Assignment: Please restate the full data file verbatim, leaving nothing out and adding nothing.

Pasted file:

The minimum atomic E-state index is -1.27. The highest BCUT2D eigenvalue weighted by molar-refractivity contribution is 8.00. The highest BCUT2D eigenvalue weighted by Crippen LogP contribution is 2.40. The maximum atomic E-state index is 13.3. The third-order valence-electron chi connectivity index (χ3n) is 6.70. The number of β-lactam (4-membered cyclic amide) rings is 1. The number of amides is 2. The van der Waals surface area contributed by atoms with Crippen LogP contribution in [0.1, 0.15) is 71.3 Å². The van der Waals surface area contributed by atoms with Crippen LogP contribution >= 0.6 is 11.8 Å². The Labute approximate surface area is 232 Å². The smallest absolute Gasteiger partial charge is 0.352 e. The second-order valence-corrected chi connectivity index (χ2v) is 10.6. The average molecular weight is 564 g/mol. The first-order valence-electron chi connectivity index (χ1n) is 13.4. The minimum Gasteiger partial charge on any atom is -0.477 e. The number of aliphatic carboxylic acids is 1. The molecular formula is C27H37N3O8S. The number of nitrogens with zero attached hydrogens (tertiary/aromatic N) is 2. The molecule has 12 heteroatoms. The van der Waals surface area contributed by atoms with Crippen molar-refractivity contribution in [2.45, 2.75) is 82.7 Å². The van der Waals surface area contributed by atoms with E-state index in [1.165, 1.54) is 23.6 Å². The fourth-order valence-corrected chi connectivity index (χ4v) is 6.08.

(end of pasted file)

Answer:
The minimum atomic E-state index is -1.27. The highest BCUT2D eigenvalue weighted by molar-refractivity contribution is 8.00. The highest BCUT2D eigenvalue weighted by Crippen LogP contribution is 2.40. The maximum atomic E-state index is 13.3. The third-order valence-electron chi connectivity index (χ3n) is 6.70. The number of β-lactam (4-membered cyclic amide) rings is 1. The number of amides is 2. The van der Waals surface area contributed by atoms with Crippen LogP contribution in [0.1, 0.15) is 71.3 Å². The van der Waals surface area contributed by atoms with Crippen LogP contribution >= 0.6 is 11.8 Å². The Labute approximate surface area is 232 Å². The smallest absolute Gasteiger partial charge is 0.352 e. The second-order valence-corrected chi connectivity index (χ2v) is 10.6. The average molecular weight is 564 g/mol. The first-order valence-electron chi connectivity index (χ1n) is 13.4. The minimum Gasteiger partial charge on any atom is -0.477 e. The number of aliphatic carboxylic acids is 1. The molecular formula is C27H37N3O8S. The number of nitrogens with zero attached hydrogens (tertiary/aromatic N) is 2. The molecule has 12 heteroatoms. The van der Waals surface area contributed by atoms with Crippen molar-refractivity contribution in [2.45, 2.75) is 82.7 Å². The van der Waals surface area contributed by atoms with E-state index in [1.165, 1.54) is 23.6 Å². The fourth-order valence-corrected chi connectivity index (χ4v) is 6.08.